One of the largest tobacco companies in the world has been accused of bribing Robert Mugabe, the former president of Zimbabwe.
City-based British American Tobacco (BAT) was part of negotiations to pay between $300,000 and $500,000 to Zanu-PF, Mugabe’s political party in 2013, according to a BBC Panorama investigation, which will be aired this evening.
Under the rule of Mugabe for almost four decades, Zimbabwe elections were tainted by accusations of fraud and violence, until he was ousted in 2017 and died two years later.
Thousands of leaked documents were uncovered by Panorama as part of a collaborative investigation by the Bureau of Investigative Journalism and the University of Bath. They also allegedly showed that BAT paid bribes in South Africa and illegally used surveillance against its rivals.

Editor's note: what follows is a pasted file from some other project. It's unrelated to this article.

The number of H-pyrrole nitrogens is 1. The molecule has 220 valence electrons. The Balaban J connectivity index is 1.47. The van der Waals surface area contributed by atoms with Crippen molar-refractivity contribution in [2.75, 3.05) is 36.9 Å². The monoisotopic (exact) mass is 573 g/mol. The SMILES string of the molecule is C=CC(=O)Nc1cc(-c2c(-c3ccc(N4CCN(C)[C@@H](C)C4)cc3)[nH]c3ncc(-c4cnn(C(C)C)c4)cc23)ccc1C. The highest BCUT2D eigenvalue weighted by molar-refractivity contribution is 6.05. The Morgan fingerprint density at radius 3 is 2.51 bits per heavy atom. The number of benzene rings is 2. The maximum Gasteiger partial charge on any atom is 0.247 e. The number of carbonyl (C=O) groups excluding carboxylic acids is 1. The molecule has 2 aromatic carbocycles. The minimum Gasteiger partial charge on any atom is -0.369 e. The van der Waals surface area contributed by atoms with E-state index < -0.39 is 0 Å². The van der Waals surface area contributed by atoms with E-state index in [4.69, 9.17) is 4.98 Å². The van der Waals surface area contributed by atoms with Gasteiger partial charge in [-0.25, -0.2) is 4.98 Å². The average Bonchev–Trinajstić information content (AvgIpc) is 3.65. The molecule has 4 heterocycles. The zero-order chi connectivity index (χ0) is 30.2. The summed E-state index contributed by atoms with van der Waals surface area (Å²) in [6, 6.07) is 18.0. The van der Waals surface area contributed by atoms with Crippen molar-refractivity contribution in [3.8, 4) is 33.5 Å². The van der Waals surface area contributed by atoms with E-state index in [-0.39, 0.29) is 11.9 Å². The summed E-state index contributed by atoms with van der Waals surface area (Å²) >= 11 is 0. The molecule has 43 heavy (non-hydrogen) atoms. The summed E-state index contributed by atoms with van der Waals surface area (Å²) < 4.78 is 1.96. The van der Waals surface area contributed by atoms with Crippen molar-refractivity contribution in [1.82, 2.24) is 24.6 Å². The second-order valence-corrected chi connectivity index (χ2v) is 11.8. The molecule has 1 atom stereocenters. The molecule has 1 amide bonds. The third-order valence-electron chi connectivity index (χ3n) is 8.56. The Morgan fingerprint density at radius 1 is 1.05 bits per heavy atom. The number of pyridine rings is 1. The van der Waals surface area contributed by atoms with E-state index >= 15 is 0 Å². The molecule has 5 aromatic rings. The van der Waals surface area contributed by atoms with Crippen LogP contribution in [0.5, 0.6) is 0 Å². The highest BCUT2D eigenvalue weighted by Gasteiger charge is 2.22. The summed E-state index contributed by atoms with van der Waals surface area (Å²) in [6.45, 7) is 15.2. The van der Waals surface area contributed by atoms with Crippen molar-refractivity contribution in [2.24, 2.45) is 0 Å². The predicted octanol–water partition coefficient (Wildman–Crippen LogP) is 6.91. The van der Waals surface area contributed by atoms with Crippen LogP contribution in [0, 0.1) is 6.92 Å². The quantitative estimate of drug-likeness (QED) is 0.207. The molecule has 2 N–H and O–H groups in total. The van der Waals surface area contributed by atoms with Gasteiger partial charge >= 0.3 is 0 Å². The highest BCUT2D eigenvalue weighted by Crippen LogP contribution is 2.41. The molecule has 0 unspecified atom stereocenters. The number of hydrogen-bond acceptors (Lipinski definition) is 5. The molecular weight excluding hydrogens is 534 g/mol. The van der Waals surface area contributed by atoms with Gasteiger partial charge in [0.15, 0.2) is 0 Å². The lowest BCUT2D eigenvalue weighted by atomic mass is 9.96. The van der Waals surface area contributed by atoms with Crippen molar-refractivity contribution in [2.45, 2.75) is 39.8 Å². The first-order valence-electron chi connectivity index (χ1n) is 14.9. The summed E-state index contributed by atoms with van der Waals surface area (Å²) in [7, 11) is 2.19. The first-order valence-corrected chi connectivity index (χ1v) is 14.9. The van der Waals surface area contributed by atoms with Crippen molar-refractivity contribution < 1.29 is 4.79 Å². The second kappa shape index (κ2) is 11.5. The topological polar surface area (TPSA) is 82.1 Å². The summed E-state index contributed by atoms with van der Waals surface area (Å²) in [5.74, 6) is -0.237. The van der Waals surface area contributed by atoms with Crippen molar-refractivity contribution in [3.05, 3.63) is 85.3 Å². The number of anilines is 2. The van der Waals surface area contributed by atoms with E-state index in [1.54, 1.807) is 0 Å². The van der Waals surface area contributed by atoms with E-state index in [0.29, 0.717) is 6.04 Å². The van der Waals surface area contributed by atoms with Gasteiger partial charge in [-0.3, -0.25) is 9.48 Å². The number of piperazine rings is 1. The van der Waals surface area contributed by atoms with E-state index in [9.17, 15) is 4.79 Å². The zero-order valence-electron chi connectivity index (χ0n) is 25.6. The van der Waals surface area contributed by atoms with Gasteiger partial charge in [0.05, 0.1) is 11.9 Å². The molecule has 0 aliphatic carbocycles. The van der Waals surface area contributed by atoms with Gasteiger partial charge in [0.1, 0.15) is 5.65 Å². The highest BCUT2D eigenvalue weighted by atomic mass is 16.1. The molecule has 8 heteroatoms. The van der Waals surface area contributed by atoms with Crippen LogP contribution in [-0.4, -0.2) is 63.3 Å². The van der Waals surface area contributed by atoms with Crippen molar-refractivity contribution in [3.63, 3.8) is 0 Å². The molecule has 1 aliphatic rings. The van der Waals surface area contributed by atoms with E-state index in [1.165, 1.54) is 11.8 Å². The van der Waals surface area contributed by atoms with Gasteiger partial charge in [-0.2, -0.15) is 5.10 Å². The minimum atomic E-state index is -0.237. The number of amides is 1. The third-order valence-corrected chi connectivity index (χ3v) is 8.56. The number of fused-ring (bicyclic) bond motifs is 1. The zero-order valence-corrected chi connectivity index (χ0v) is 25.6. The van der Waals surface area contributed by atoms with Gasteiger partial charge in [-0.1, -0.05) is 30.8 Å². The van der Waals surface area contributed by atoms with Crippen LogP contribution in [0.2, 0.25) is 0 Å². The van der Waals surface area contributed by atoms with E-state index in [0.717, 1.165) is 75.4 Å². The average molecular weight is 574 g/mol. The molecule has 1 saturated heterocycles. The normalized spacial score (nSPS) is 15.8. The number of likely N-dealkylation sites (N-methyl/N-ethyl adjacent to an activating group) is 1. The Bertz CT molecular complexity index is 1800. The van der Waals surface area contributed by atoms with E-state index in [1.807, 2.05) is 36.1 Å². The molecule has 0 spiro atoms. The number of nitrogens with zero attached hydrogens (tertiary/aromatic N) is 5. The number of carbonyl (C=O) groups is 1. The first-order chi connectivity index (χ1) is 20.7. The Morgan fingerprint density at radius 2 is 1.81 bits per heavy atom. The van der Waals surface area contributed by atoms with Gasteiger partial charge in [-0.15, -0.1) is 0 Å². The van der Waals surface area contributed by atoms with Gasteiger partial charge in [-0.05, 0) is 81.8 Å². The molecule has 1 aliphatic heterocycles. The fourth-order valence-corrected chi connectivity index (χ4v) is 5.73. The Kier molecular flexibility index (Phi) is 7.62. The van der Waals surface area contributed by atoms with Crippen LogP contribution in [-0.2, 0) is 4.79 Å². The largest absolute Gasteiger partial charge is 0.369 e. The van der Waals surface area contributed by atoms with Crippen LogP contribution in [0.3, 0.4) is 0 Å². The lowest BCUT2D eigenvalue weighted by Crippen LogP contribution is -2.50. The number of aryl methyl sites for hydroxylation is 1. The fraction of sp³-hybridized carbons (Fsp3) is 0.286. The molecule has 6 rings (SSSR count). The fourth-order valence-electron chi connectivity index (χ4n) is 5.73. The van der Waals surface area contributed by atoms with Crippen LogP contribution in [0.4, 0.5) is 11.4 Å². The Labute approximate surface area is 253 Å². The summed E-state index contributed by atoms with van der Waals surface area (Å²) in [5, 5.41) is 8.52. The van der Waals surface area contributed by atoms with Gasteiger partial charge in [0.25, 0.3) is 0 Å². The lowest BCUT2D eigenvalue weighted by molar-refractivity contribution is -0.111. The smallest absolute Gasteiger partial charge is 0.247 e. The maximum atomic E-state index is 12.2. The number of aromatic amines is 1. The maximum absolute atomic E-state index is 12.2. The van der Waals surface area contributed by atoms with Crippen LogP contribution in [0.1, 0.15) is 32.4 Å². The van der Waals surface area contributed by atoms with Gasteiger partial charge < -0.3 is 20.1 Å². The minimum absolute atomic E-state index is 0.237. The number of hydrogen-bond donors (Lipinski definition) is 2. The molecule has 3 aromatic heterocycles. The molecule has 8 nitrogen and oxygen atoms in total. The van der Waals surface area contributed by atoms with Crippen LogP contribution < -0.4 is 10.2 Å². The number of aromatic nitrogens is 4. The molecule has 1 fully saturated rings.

The evidence also revealed that BAT, one of the biggest companies in the UK, financed a network of around 200 covert informers in Southern Africa. This was largely through Forensic Security Services (FSS), a South African private security company which was officially employed by BAT to tackle the black-market cigarette trade.
But former FSS employees admitted to the BBC that they had broken the law to undermine rivals of BAT.
The tobacco giant though said in a statement that it rejected the “mischaracterisation of its anti-illicit trade activity,” and was “committed to the highest standards of corporate conduct and transparency wherever we operate.”
“Allegations of this nature are not new,” the company has insisted.
BAT said it fully co-operated with an investigation by the UK Serious Fraud Office (SFO), which closed in January without charges to BAT, following allegations of misconduct in 2016.
The global tobacco company sold 316bn cigarettes in the first half of 2021, according to Sky News.